GENEVA — U.S. President Joe Biden and Russian President Vladimir Putin are both coming to the summit table in Geneva with their own agendas and non-negotiable red lines. There will be no talk of a “reset” in U.S.-Russian relations.
Biden and his aides have made clear that he will not follow in the footsteps of his recent predecessors by aiming to radically alter the United States’ ties to Russia. Instead, the White House is looking to move toward a more predictable relationship and attempt to rein in Russia’s disruptive behavior.
Biden will push Putin on Wednesday to stop meddling in democratic elections, to ease tensions with Ukraine and to stop giving safe harbor to hackers carrying out cyber and ransomware attacks. Aides believe that lowering the temperature with Russia will also reinforce the United States’ ties to democracies existing in Moscow’s shadow.
Putin also won’t be expecting a new détente to mend the rift caused by Russia’s 2014 annexation of Ukraine’s Crimean Peninsula. Nor does he count on a rollback of the crippling U.S. and EU sanctions that have restricted Moscow’s access to global financial markets and top Western technologies.
Putin’s task now is more modest — to spell out Russia’s top security concerns and try to restore basic channels of communication that would prevent an even more dangerous destabilization. The main red line for Moscow is Ukraine’s aspirations to join NATO.
GENEVA — A spokesman for Russian President Vladimir Putin cautioned that Putin's talks with U.S. President Joe Biden “will not be easy” or likely yield any breakthroughs.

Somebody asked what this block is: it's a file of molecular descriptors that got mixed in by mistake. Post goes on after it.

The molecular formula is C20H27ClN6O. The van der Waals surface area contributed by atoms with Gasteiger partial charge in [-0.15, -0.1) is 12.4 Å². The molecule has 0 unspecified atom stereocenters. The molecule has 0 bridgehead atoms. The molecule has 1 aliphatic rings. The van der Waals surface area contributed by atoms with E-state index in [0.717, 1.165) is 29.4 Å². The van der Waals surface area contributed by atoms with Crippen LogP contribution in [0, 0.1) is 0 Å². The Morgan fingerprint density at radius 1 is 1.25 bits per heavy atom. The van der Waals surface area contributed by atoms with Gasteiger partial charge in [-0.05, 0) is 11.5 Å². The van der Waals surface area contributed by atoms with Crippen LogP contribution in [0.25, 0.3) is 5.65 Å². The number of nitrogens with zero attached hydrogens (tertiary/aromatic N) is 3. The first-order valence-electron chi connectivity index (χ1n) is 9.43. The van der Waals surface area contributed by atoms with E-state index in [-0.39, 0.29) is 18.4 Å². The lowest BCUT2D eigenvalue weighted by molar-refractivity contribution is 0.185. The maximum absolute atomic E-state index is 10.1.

Putin spokesman Dmitry Peskov told The Associated Press a few hours before the Russia-U.S. summit in Geneva on Wednesday that the topics on the broad agenda “are mostly problematic."
"We have many long-neglected questions that need to be trawled through. That’s why President Putin is arriving with an attitude to frankly and constructively set questions and try to find solutions,” Peskov said.
“No, this day cannot become historic, and we shouldn’t expect any breakthroughs. The situation is too difficult in Russian-American relations," he continued. "However, the fact that the two presidents agreed to meet and finally start to speak openly about the problems is already an achievement. We can say that without having started yet, the summit already has a positive result, but we should not await breakthroughs.”
Peskov said the bilateral issues Russia wants to discuss include strategic stability, arms control, cooperation in regional conflicts, cooperation on the pandemic, and climate change.
GENEVA — U.S. President Joe Biden and Russia’s Vladimir Putin are set to meet for their highly anticipated summit in the Swiss city of Geneva. It’s a moment of high-stakes diplomacy that comes as both leaders agree that U.S.-Russian relations are at an all-time low.
For four months, the two leaders have traded sharp rhetoric. Biden has repeatedly called out Putin for malicious cyberattacks by Russian-based hackers on U.S. interests, for disregard of democracy in the jailing of Russia’s top opposition leader and for interfering in American elections.
Their talks on Wednesday are expected to last four to five hours. In advance, both sides set out to lower expectations. Arrangements for the meeting have been carefully choreographed and vigorously negotiated by both sides.
Putin and his entourage will arrive first at the summit site: Villa La Grange, a grand lakeside mansion set in Geneva’s biggest park. Next come Biden and his team. Swiss President Guy Parmelin will greet the two leaders.
Biden and Putin first will hold a relatively intimate meeting joined by U.S. Secretary of State Antony Blinken and Russian Foreign Minister Sergey Lavrov. The talks will then expand to include five senior aides on each side.
After the meeting concludes, Putin is scheduled to hold a solo news conference, with Biden following suit. The White House opted against a joint news conference, deciding it did not want to appear to elevate Putin at a time when the president is urging European allies to pressure Putin to cut out myriad provocations.